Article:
The IARPP Bulletin 2021
The IARPP Bulletin
Letter from the Editor
Sometimes people leave you
Halfway through the wood
Do not let it grieve you
No one leaves for good
Another year of tremendous loss draws to its close.
Donna Bassin offered us an exquisite elucidation and meditation on “The Art of Mourning” in her October Symposium presentation, within the panel entitled “Relational Perspectives on the Capacity to Grieve and Mourn in Times of Intense Frustration, Terror, and Destructiveness.” As any of you who had the privilege of attending her talk no doubt recall, Donna shared a photograph of a museum piece, “By Our Own Hand,” recalling both Tibetan prayer flags and the September 11th “missing people” posters from the days and weeks following the fall of the Twin Towers.
Donna shared that, following the great intensity of her volunteer work at Ground Zero supporting grieving September 11 families twenty years ago, she herself sought support. Looking for fellowship among those who knew great loss intimately, she spent time with American war veterans, in an effort to find or create “new models of community mourning after collective catastrophic loss.” She and a group of veterans with whom she had been working collaborated on a piece that offers just this, a public space for mourning in the presence of a community of empathic witnesses.
“By Our Own Hand,” an installation created in collaboration with the veterans' organization of Frontline Arts, was inspired by the ancient practice of Tibetan prayer flags hung to mark a significant occasion. It was conceived to be a reflective memorial space – a refuge by which to contemplate the price of war and call our attention to military service people who have died by their own hand (a number that consistently remains at a rate more than twice that of the rest of the population.) The installation consists of handmade paper by veterans in the presence of others in the veterans' community. While seemingly a blank surface, the paper is made from military uniforms and symbolically holds their war experience, as the uniforms contained the blood, tears, and dirt of war. The colors of these flags reflect the various uniforms of each of the branches of the military.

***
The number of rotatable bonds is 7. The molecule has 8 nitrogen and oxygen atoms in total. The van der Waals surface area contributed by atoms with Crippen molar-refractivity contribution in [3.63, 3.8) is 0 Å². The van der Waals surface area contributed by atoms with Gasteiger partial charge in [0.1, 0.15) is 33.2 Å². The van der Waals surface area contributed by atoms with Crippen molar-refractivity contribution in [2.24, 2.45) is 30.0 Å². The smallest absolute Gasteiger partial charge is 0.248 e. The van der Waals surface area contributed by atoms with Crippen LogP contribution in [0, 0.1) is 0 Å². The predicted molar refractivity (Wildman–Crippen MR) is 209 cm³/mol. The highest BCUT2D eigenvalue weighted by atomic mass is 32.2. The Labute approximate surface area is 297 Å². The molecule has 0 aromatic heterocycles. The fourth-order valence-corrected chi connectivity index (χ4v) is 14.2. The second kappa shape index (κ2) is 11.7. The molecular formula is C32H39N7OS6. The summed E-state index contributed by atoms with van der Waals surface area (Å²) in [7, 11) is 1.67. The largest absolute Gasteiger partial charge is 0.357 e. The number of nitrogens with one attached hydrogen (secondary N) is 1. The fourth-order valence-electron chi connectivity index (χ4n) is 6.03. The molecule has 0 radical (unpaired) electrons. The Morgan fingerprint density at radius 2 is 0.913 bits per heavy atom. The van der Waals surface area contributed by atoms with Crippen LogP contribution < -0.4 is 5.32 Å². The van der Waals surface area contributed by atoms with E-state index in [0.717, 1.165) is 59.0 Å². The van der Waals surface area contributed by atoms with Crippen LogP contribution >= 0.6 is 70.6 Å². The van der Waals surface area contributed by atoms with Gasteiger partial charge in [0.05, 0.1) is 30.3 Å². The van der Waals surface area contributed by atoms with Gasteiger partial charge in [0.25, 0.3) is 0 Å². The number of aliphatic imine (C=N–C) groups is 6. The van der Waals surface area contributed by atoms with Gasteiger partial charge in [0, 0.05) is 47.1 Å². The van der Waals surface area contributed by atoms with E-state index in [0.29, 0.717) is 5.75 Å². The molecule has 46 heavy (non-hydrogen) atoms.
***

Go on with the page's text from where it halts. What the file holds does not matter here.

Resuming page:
Their process of making handmade paper from military uniforms embodies their mourning after traumatic loss: finding, reclaiming, re-assembling, and enlivening fragments into art in the presence of a community of empathic witnesses. The artist finds something new, vital, and fresh through the re-organization of the old. Hanna Siegel (1952) wrote: "It is when the world within us is destroyed, when it is dead and loveless, when our loved ones are in fragments, and we in helpless despair -- it is then that we must re-create our world anew, re-assemble the pieces, infuse life into dead fragments.”
With Donna’s permission, here is a photograph of the installation, currently on view at the Montclair Art Museum (Montclair, New Jersey) until September 2023.
Photo by Steve Hellerstein